A particular field of cogeneration systems is that of trigeneration.

Definition of Efficiency

Efficiency can be expressed in different ways, which do not always lead to a correct comparison between the various plants. The definitions adopted by the Environmental Protection Agency (EPA) are illustrated below.

The efficiency of a simple process is the relation between the conserved energy, at the end of the process, and the input energy.

Since cogeneration systems produce electricity and heat, their total efficiency is given by the sum of electrical efficiency and thermal efficiency. For example, a plant that uses 100 MWh of methane to produce 40 MWh electrical and 40 MWh thermal has an electrical and thermal efficiency of 40% and an overall efficiency of 80%.

EPA preferably uses another definition of efficiency known as "fuel efficiency", the ratio of net electrical production to net fuel consumption (which does not take into account the fuel used to produce usable thermal energy, calculated assuming a specific efficiency of the boiler of 80%). The reciprocal of this relationship is the net quantity of heat.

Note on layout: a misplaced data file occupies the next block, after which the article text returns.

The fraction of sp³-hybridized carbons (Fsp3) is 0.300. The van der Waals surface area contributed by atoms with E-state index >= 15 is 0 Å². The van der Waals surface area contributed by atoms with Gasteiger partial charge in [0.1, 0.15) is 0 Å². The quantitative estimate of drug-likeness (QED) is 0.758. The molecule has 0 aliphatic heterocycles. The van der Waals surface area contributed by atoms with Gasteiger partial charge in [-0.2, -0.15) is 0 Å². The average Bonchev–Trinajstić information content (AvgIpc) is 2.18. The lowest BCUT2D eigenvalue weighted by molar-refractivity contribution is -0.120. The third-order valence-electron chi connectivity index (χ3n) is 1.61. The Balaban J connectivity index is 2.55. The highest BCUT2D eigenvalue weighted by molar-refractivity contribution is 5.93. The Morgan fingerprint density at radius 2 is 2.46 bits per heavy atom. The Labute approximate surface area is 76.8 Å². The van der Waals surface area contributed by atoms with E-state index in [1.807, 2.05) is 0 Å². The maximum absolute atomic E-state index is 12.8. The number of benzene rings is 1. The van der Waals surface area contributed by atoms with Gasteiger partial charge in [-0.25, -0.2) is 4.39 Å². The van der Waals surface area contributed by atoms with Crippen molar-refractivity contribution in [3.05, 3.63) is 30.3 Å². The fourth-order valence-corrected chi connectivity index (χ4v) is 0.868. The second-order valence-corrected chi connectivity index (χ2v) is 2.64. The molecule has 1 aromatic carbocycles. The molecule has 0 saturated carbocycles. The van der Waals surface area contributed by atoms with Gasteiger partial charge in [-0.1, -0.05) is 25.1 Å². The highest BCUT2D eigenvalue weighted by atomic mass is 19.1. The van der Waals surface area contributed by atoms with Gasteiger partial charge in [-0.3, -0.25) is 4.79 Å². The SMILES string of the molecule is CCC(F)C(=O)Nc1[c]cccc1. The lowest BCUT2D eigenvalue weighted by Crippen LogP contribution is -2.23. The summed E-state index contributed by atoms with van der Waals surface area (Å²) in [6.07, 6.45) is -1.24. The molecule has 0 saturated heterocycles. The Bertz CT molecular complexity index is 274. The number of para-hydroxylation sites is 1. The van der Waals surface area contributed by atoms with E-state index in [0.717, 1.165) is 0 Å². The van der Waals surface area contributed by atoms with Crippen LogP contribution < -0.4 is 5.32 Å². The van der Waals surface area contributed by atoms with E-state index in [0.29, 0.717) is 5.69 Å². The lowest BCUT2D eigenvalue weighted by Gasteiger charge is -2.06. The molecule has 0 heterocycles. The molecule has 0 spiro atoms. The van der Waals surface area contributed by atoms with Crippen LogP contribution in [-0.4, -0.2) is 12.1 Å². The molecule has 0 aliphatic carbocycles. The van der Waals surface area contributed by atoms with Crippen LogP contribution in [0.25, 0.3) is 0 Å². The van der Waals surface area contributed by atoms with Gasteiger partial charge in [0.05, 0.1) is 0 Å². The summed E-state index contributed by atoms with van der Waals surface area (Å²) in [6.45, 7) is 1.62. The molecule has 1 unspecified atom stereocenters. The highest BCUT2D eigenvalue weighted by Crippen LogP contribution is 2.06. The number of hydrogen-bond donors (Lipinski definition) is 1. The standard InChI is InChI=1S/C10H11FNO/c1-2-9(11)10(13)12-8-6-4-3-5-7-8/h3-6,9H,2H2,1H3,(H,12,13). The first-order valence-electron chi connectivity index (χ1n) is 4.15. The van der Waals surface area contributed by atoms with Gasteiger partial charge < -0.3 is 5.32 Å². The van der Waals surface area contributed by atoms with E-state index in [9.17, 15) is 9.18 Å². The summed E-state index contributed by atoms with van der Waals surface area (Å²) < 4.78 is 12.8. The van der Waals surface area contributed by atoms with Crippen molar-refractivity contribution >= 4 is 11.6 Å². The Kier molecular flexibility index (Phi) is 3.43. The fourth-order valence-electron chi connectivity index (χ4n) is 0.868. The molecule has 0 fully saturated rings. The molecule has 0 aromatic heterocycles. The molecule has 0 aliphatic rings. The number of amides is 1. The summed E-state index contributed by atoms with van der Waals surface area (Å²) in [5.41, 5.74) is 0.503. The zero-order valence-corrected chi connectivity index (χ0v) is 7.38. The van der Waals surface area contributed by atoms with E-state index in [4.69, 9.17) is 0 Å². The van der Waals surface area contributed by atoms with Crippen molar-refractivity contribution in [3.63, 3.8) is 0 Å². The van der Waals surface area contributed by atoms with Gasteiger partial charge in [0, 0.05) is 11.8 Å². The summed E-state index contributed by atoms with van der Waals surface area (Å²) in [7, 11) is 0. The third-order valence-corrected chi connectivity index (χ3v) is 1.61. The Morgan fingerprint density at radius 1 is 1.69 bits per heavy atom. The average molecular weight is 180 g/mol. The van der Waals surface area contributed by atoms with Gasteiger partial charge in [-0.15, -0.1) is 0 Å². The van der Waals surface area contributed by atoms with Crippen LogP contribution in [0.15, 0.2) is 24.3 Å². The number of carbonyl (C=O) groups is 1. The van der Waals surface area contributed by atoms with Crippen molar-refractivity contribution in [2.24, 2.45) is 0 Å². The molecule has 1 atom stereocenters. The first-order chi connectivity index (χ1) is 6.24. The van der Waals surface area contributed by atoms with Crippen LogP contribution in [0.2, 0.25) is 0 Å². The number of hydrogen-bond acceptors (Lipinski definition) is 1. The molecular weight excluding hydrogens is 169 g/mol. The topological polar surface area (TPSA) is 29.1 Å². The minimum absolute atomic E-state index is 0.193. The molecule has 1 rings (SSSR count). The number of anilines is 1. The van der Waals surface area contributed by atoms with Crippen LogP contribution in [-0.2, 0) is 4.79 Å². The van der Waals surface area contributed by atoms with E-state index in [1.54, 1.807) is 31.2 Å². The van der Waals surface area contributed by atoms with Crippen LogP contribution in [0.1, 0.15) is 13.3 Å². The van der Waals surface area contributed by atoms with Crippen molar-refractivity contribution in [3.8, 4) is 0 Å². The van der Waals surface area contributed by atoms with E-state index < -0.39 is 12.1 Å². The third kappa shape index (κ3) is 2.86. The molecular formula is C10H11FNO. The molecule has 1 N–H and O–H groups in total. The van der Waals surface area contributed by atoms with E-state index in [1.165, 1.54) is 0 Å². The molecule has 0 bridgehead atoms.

There are also other indices for evaluating the performance of a cogeneration plant: the first is the so-called IRE, the energy saving index. This index is defined as the ratio between the difference in power absorbed by the individual plants for the production of electricity and thermal energy separately, minus the power absorbed by the cogeneration plant, given the power absorbed by the separate plants, this power being evaluated in terms of fuel in equal electrical and thermal power produced by the respective plants. This index gives the idea of ​​how much energy can be saved with these systems; It is possible, through simple analytical calculations,

Other important indices are the electrical index defined as the relationship between the electrical energy supplied and the thermal energy produced by the same cogeneration plant, the expected utilization coefficient as the sum of the relationships between the electrical energy and the absorbed energy and the energy thermal and that entered.